The correct answer is "all the above" because both the salting out process and electrophoresis are commonly used methods to separate proteins. The salting out process involves adding a high concentration of salt to a protein solution, causing the proteins to precipitate out. Electrophoresis, on the other hand, separates proteins based on their size and charge using an electric field. Therefore, both methods can be used individually or in combination to separate proteins effectively.

    Rate this question:

  • 5. 

    The conc. of each fraction / bands seen in serum protein electrophoresis can be estimated by a densitometer

    • A.

      True

    • B.

      False

    Correct Answer
    A. True
    Explanation
    The statement is true because a densitometer is a device used to measure the density or concentration of substances in a solution. In the context of serum protein electrophoresis, a densitometer can be used to estimate the concentration of each fraction or band seen in the electrophoresis gel. This allows for quantitative analysis of the protein fractions and helps in diagnosing various medical conditions.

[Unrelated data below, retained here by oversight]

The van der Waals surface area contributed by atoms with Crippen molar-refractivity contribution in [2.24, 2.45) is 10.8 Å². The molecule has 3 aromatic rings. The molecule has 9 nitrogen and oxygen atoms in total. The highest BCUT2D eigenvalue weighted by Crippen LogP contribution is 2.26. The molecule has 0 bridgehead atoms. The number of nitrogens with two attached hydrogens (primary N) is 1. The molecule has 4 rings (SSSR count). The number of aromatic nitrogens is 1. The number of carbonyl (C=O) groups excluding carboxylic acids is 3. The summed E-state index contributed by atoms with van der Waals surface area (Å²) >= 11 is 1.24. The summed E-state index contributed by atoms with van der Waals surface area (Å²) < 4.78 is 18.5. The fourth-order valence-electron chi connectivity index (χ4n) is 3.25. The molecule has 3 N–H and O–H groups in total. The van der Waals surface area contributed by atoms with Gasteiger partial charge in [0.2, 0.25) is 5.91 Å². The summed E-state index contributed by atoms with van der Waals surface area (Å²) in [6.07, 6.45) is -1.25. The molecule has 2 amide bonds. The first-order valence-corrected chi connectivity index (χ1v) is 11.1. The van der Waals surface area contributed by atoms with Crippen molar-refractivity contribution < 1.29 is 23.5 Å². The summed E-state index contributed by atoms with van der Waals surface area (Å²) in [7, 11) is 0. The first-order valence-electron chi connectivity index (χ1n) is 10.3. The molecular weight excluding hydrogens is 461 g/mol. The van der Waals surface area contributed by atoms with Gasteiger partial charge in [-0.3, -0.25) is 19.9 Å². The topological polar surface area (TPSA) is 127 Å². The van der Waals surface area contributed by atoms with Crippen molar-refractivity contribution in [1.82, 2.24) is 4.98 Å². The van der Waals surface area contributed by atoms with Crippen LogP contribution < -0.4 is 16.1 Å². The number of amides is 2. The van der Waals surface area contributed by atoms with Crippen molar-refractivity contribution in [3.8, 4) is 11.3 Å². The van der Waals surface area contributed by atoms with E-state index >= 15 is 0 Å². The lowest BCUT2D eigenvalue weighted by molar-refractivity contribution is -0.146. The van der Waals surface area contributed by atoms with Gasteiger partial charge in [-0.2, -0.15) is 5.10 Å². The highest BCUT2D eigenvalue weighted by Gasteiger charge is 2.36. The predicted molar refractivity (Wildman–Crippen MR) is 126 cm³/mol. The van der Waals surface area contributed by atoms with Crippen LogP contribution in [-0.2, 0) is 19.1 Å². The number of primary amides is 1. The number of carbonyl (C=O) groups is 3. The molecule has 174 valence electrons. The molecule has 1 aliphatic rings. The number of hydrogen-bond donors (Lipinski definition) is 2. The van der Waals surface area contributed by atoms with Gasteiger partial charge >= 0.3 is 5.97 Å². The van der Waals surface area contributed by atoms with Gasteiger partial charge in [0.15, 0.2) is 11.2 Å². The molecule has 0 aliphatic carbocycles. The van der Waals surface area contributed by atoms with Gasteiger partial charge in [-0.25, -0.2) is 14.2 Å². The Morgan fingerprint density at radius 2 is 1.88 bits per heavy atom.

Rate this question:

  • 6. 

    What are the different bands seen in serum protein electrophoresis?

    • A.

      Albumin

    • B.

      α 1

    • C.

      α 2

    • D.

      β & γ globulins

    • E.

      All the above

    Correct Answer
    E. All the above
    Explanation
    The different bands seen in serum protein electrophoresis are albumin, α1, α2, β, and γ globulins. Albumin is the most abundant protein in the blood and appears as a single band. The α1 and α2 bands represent different types of alpha globulins, while the β and γ bands represent beta and gamma globulins, respectively. Therefore, the correct answer is "all the above," as all of these bands can be observed in serum protein electrophoresis.

    Rate this question:

  • 7. 

    Albumin/ globulin ratio

    • A.

      1.2 – 1.5 : 1

    • B.

      2.1 – 1.5 : 1

    Correct Answer
    A. 1.2 – 1.5 : 1
    Explanation
    The albumin/globulin ratio refers to the ratio of albumin to globulin proteins in the blood. A normal range for this ratio is 1.2 - 1.5 : 1. This means that there should be slightly more albumin than globulin in the blood. This ratio is important as it can provide information about liver function, kidney function, and overall protein status in the body. If the ratio is significantly higher or lower than the normal range, it may indicate certain medical conditions or diseases.

    Rate this question:

  • 8. 

    A/ G ration is lowered due to a decrease in albumin or increase in globulins

    • A.

      True

    • B.

      False

    Correct Answer
    A. True
    Explanation